The ROBODOC by Think Surgical is a first-generation autonomous robot that is still in use today. It was used for a THA in 1992 and received FDA clearance in 1998. ROBODOC can perform complicated hip and knee operations by converting CT scans of the affected joint into a 3D virtual bone model, which the surgeon can use for pre-operative planning. Because of the 3D images, the surgical procedure can be tailored to each patient’s unique anatomy, and an implant can be chosen accordingly. 

ROBODOC procedure (Image courtesy of

ROBODOC procedure. (Image courtesy of

During surgery, the surgeon uses a “digitizer” to locate the patient’s anatomy by selecting points on the bone surface. A monitor displays the general locations of the points to be registered on the bone. These are matched to the bone surface model generated preoperatively by the computer. The surgeon verifies the accuracy of the registration by touching bone surfaces with the digitizer. If the selected location is within the target on the bone surface as shown on the monitor—red crosshair targets on the blue bone surfaces—the surgeon accepts the registration.

This plan is then imported into the computer-assisted tool, which cuts the specific regions of the bone based on the preoperative plan and, essentially, acts as a CAD/CAM machine. Meanwhile, the surgeon supervises the procedure by watching the monitor and cutting tool to ensure that the system is operating properly. The surgeon then places the implant and finishes the procedure.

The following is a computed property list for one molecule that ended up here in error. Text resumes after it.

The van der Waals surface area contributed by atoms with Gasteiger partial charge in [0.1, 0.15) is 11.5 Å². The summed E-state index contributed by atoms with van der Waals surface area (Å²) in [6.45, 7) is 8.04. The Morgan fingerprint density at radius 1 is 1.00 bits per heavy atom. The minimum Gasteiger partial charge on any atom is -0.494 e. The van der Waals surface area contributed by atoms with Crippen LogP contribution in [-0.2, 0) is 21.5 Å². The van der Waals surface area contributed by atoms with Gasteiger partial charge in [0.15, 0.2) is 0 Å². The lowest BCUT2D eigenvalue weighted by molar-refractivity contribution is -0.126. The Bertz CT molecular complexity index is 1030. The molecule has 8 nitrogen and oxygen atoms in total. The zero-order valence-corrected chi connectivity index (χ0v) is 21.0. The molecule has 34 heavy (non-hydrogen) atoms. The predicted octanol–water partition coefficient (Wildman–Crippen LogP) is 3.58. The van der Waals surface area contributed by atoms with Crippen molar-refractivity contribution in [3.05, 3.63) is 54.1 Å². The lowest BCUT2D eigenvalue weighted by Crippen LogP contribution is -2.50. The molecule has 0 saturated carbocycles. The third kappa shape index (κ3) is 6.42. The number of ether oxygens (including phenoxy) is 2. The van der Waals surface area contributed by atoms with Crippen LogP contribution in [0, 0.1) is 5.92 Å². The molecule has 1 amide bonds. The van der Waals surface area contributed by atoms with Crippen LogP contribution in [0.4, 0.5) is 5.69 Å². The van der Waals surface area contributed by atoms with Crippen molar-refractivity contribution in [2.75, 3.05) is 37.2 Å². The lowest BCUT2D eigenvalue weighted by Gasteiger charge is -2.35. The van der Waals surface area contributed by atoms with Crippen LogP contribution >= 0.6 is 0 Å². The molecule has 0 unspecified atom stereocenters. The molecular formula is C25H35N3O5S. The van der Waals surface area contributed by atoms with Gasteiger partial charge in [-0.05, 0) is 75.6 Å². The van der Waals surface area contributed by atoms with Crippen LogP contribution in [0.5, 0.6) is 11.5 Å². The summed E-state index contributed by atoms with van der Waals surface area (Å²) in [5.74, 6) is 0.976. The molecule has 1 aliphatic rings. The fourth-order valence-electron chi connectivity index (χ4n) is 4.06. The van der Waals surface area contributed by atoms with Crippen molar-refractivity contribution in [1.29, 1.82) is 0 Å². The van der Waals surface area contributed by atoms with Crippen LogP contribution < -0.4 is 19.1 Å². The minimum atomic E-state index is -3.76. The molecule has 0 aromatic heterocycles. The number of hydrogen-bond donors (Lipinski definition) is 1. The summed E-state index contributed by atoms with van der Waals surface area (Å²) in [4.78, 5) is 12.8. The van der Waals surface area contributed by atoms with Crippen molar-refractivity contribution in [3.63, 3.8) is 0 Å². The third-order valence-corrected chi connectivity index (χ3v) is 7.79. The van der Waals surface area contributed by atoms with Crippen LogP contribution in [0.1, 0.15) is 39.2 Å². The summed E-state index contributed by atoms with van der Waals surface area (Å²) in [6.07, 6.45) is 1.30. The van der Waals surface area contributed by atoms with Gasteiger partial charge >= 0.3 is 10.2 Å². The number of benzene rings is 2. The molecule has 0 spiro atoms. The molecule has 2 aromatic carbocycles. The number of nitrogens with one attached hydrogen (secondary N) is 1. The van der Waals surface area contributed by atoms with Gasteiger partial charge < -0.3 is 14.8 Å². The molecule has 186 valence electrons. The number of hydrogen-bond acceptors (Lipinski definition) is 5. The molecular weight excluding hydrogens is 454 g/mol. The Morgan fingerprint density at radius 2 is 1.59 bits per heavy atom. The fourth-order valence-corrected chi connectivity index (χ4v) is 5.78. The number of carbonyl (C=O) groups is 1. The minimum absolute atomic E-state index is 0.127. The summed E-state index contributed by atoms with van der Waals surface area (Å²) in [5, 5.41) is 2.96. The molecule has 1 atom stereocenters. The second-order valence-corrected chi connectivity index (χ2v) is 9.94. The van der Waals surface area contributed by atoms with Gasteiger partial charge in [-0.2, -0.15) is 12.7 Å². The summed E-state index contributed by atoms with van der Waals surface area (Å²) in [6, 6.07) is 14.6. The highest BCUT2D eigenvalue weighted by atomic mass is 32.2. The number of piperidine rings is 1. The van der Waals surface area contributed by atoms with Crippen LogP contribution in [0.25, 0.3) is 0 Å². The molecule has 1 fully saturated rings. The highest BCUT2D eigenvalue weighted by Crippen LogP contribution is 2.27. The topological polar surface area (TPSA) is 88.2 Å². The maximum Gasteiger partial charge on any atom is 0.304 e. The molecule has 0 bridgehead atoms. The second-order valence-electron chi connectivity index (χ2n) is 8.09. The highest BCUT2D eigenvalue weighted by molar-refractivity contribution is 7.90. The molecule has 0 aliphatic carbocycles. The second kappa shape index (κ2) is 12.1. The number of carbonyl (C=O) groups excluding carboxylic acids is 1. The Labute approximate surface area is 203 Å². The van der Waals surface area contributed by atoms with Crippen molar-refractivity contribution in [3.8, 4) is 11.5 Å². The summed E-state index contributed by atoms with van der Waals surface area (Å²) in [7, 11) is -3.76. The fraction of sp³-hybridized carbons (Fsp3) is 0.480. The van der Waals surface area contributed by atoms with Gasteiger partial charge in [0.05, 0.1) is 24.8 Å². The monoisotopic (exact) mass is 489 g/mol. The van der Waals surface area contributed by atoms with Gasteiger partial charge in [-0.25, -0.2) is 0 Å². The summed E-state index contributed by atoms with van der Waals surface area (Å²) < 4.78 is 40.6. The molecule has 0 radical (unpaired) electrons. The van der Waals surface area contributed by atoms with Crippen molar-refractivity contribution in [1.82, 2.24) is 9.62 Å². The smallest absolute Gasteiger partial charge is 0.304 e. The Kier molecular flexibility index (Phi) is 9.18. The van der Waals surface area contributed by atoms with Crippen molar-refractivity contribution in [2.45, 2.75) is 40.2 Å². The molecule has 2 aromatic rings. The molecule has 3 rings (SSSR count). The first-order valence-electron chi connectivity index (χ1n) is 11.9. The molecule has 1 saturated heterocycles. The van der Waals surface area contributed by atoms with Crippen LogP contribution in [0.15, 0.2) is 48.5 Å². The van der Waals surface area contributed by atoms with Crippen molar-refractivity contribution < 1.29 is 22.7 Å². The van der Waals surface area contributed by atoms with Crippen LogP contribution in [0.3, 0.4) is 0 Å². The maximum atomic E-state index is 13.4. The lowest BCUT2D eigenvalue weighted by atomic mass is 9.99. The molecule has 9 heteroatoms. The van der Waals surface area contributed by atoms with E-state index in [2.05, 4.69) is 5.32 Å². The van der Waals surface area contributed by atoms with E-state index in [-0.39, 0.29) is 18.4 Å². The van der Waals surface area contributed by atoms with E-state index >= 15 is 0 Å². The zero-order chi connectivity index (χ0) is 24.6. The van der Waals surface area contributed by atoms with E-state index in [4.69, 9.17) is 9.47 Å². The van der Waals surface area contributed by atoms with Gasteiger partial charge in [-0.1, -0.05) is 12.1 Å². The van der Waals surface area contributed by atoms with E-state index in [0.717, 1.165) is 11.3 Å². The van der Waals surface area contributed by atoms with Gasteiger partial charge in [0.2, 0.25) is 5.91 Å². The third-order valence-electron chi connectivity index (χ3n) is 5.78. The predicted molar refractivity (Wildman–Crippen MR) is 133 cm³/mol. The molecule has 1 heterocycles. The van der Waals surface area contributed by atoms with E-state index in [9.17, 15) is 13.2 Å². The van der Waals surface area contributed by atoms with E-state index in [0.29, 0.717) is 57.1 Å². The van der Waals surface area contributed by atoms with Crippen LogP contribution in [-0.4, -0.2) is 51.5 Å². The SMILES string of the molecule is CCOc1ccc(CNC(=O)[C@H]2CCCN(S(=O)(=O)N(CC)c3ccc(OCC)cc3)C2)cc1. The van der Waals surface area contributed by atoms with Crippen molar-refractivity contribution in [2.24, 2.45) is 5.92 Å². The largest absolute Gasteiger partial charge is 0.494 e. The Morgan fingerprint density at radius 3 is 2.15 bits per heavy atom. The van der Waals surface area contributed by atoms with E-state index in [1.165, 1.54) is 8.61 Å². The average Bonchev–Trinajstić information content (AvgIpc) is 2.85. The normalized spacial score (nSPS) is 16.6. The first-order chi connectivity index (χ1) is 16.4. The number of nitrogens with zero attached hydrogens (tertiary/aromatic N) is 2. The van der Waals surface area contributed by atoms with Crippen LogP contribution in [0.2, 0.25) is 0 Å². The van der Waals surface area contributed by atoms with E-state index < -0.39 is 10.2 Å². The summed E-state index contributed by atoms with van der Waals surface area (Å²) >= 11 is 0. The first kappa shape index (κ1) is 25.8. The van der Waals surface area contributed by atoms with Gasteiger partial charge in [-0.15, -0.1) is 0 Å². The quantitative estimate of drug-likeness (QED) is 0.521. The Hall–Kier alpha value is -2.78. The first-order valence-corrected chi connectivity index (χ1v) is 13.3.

A study was carried out by Song et al on 30 patients who underwent bilateral sequential total knee replacements, with one knee being replaced by robotic implantation and the other by conventional implantation. Radiographic results showed that even though the robotic sides had longer operation times and skin incisions, they demonstrated a decreased incidence of blood clots and post-operative bleeding. In terms of long-term benefits, the more precise fit, fill and alignment of the implant resulted in less stress, decreased bone loss and reduced leg length discrepancies.

STAR Performer

In an autonomous surgery revolution, another set of experiments by researchers from Children’s National Hospital and Johns Hopkins University showed off the Smart Tissue Autonomous Robot’s (STAR) capabilities. With only minimal guidance, the STAR was able to stitch together pieces of intestinal tubing from a pig in both a lab setting and live operation. The research claims that the robot can match, or even improve upon, the safety and precision of a human surgeon while damaging less of the surrounding flesh. This is particularly outstanding because soft tissue surgery is difficult to perform, unlike the ROBODOC, which operates on stiff and nondeformable bone. Irregular soft tissue—skin, fat and muscle—can resist a cutting tool and suddenly give way, causing the tool to make inaccurate cuts. STAR was able to compensate by visually tracking both its intended cutting path and its cutting tool, constantly fine-tuning its plan to accommodate such movement.